Read about the beautiful constellation of Orion!

As we enter October, we can finally see the night sky revealing a celestial masterpiece: the Orion constellation from the Northern hemisphere. It’s definitely one of my favorite constellations to photograph in the winter time. This captivating formation, known as “The Hunter,” has long been a source of wonder and inspiration across cultures and ages. As the Northern hemisphere transitions into the colder months, the Orion constellation becomes visible and easily identifiable. It rises in the Southeast and moves over the sky towards the West during the night. It is mostly visible in the proper winter months, so around January-February but you can already get a glimpse now if you are patient.

In this blog post, we’ll uncover some intriguing facts about Orion as it graces the night sky, from its mythological origins to its practical use in navigation.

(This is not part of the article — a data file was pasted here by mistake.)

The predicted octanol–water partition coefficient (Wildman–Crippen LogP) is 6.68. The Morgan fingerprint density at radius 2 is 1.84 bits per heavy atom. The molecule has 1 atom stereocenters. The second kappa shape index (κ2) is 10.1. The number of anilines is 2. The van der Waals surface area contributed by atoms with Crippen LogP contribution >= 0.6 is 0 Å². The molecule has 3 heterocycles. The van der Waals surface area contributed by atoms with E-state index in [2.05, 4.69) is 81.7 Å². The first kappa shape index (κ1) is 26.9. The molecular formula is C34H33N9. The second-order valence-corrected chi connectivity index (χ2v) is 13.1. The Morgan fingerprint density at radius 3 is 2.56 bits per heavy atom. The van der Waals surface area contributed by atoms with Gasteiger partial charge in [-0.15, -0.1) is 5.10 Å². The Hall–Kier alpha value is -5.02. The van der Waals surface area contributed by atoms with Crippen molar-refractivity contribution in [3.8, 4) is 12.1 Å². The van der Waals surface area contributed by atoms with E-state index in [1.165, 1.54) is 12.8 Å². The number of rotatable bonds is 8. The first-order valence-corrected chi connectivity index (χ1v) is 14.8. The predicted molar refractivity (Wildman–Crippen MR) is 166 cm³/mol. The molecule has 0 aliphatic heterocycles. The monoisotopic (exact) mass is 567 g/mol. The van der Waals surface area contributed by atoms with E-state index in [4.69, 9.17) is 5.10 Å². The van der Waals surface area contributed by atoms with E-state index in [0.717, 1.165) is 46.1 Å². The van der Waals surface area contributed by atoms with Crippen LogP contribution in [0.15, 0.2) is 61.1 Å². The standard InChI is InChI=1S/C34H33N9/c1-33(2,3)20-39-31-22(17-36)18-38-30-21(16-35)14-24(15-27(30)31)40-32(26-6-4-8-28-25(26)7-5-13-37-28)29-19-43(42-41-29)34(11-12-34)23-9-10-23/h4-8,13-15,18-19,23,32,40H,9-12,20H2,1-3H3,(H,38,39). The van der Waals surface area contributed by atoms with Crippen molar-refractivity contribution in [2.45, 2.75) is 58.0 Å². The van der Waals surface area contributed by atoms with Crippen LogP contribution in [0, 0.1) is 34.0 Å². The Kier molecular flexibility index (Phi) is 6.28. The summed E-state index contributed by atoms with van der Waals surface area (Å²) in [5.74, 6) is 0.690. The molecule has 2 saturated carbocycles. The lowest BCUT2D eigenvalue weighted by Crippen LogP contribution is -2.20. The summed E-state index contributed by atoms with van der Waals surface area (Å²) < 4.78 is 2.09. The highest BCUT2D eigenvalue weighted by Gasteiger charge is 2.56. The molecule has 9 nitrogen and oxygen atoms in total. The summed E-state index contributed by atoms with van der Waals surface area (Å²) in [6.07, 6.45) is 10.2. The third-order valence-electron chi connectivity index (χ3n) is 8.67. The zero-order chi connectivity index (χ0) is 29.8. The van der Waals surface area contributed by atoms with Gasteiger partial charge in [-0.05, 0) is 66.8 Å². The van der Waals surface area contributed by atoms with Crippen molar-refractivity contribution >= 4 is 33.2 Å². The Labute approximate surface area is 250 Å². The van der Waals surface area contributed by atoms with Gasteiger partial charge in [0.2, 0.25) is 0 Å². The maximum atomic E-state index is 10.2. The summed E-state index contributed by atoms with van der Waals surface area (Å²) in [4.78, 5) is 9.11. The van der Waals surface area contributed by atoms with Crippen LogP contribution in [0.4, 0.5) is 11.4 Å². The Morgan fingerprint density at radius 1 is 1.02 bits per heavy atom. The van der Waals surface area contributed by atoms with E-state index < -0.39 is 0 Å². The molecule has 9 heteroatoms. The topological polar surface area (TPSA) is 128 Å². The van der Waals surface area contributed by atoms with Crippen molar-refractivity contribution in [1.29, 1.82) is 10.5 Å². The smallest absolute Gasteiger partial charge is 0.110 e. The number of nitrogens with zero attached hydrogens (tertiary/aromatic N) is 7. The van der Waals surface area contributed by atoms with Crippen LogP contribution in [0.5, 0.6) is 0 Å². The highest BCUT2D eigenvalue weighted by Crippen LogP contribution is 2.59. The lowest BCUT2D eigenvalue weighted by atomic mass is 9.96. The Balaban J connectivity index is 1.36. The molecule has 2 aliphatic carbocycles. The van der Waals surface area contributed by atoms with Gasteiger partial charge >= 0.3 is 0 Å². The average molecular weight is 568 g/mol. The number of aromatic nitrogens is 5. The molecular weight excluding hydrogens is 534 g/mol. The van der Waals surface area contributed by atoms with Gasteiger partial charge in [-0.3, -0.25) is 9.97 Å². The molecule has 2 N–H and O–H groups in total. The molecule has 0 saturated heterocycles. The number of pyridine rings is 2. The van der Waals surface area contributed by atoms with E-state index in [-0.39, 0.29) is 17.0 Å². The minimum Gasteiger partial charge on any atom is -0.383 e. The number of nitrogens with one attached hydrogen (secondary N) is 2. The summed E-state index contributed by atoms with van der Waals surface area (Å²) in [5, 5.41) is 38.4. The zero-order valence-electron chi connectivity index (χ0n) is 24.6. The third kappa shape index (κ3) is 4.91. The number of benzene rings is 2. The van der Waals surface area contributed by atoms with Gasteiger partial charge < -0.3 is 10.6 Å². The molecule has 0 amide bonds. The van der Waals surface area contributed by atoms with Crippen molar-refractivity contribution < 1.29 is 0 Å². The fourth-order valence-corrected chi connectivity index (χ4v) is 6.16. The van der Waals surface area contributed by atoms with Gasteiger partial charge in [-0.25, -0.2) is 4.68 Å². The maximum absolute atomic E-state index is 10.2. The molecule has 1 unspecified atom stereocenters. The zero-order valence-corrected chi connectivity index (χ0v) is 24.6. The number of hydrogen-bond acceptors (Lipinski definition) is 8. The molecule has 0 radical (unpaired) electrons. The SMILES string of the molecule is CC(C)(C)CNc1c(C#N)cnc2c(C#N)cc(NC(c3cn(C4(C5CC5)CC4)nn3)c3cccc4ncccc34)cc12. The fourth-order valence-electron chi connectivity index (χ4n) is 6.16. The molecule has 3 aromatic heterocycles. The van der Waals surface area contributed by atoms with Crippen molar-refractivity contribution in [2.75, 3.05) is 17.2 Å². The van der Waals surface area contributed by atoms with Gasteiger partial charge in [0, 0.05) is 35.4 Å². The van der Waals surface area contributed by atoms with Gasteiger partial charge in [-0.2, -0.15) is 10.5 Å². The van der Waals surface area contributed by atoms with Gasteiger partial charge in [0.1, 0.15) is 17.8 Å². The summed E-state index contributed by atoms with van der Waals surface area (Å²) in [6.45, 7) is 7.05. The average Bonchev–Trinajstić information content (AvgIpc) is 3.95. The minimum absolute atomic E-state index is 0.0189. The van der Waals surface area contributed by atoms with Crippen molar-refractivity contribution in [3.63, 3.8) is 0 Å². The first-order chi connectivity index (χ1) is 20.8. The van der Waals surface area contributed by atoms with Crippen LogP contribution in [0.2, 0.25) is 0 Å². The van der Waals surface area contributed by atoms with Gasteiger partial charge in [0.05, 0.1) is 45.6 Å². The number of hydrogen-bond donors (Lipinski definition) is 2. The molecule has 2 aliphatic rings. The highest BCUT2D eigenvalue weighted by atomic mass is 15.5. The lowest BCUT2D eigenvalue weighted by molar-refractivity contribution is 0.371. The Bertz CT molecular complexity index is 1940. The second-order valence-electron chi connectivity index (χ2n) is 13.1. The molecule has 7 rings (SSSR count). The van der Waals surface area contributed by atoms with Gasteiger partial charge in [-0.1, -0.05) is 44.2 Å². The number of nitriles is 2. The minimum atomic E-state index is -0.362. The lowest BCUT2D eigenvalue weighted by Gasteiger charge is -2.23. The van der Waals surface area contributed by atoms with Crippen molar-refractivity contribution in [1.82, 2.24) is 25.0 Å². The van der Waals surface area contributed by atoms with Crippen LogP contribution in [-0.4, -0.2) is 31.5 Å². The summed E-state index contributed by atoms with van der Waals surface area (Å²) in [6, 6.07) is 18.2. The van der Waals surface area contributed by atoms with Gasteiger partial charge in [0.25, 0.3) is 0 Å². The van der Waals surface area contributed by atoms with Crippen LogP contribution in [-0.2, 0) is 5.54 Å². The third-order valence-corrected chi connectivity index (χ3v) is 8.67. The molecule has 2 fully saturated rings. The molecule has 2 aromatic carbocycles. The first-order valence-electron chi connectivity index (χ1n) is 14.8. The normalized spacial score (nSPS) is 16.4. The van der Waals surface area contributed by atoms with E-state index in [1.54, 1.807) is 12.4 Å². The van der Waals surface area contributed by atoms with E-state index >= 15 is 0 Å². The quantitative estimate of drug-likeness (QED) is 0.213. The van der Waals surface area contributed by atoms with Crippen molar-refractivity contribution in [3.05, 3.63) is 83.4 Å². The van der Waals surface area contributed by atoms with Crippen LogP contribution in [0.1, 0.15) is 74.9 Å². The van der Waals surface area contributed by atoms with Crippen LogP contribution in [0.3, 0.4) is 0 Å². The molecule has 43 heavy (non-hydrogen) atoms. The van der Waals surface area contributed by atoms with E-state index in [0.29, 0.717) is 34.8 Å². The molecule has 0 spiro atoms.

The constellation of Orion. Altered photo by Astronomicca, original observation by Marc Sendra Martorell on Unsplash.

The allure of Orion begins with its prominent position in the night sky. While its visibility varies throughout the year, Orion is particularly prominent during the winter months, making it a seasonal highlight for stargazers.

The Iconic Belt, Orion Nebula and the Hunter’s Legend

One of the most striking features of the Orion constellation is its “Belt.” Composed of three brilliantly shining stars – Alnitak, Alnilam, and Mintaka – this trio forms a nearly perfect line. Gazing upward on crisp winter nights, you’ll find the Belt of Orion in the middle of the constellation.

Right below the three iconic stars you can see a faint smeared out pink area. It’s not very visible, but it is perhaps more impressive than the stars themselves. This is the Orion Nebula (M42), a huge cosmic area of gas and dust.

The Orion Nebula (M42). This enormous collection of gas and dust is found directly under Orion’s Belt. Photo by Alexander Andrews on Unsplash.